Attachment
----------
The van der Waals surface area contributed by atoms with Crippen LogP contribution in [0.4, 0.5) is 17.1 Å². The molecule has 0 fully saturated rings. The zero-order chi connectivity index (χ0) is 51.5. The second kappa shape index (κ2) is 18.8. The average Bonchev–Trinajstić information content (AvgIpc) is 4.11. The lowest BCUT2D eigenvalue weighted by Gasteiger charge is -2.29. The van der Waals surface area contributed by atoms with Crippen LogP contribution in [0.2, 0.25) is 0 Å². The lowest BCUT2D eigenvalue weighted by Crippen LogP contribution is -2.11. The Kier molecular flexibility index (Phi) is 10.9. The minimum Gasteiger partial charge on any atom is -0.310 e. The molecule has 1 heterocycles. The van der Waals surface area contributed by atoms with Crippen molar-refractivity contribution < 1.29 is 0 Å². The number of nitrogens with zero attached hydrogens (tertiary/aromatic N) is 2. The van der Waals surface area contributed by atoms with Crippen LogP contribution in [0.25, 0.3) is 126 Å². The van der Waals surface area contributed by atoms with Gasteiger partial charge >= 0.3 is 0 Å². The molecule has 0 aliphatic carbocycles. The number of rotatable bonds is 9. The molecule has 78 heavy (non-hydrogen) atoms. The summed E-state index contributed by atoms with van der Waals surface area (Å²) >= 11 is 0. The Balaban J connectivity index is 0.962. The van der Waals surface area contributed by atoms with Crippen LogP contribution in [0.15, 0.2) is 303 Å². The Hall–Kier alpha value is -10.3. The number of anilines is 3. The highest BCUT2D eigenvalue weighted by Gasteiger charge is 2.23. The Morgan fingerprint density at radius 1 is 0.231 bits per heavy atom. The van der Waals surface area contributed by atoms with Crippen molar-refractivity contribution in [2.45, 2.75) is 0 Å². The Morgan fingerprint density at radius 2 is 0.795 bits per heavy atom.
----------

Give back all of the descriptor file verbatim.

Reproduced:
The van der Waals surface area contributed by atoms with Crippen LogP contribution in [0.4, 0.5) is 17.1 Å². The molecule has 0 fully saturated rings. The zero-order chi connectivity index (χ0) is 51.5. The second kappa shape index (κ2) is 18.8. The average Bonchev–Trinajstić information content (AvgIpc) is 4.11. The lowest BCUT2D eigenvalue weighted by Gasteiger charge is -2.29. The van der Waals surface area contributed by atoms with Crippen LogP contribution in [0.2, 0.25) is 0 Å². The lowest BCUT2D eigenvalue weighted by Crippen LogP contribution is -2.11. The Kier molecular flexibility index (Phi) is 10.9. The minimum Gasteiger partial charge on any atom is -0.310 e. The molecule has 1 heterocycles. The van der Waals surface area contributed by atoms with Crippen molar-refractivity contribution < 1.29 is 0 Å². The number of nitrogens with zero attached hydrogens (tertiary/aromatic N) is 2. The van der Waals surface area contributed by atoms with Crippen LogP contribution in [0.25, 0.3) is 126 Å². The van der Waals surface area contributed by atoms with Gasteiger partial charge >= 0.3 is 0 Å². The molecule has 0 aliphatic carbocycles. The number of rotatable bonds is 9. The molecule has 78 heavy (non-hydrogen) atoms. The summed E-state index contributed by atoms with van der Waals surface area (Å²) >= 11 is 0. The Balaban J connectivity index is 0.962. The van der Waals surface area contributed by atoms with Crippen LogP contribution in [0.15, 0.2) is 303 Å². The Hall–Kier alpha value is -10.3. The number of anilines is 3. The highest BCUT2D eigenvalue weighted by Gasteiger charge is 2.23. The Morgan fingerprint density at radius 1 is 0.231 bits per heavy atom. The van der Waals surface area contributed by atoms with Crippen molar-refractivity contribution in [2.45, 2.75) is 0 Å². The Morgan fingerprint density at radius 2 is 0.795 bits per heavy atom.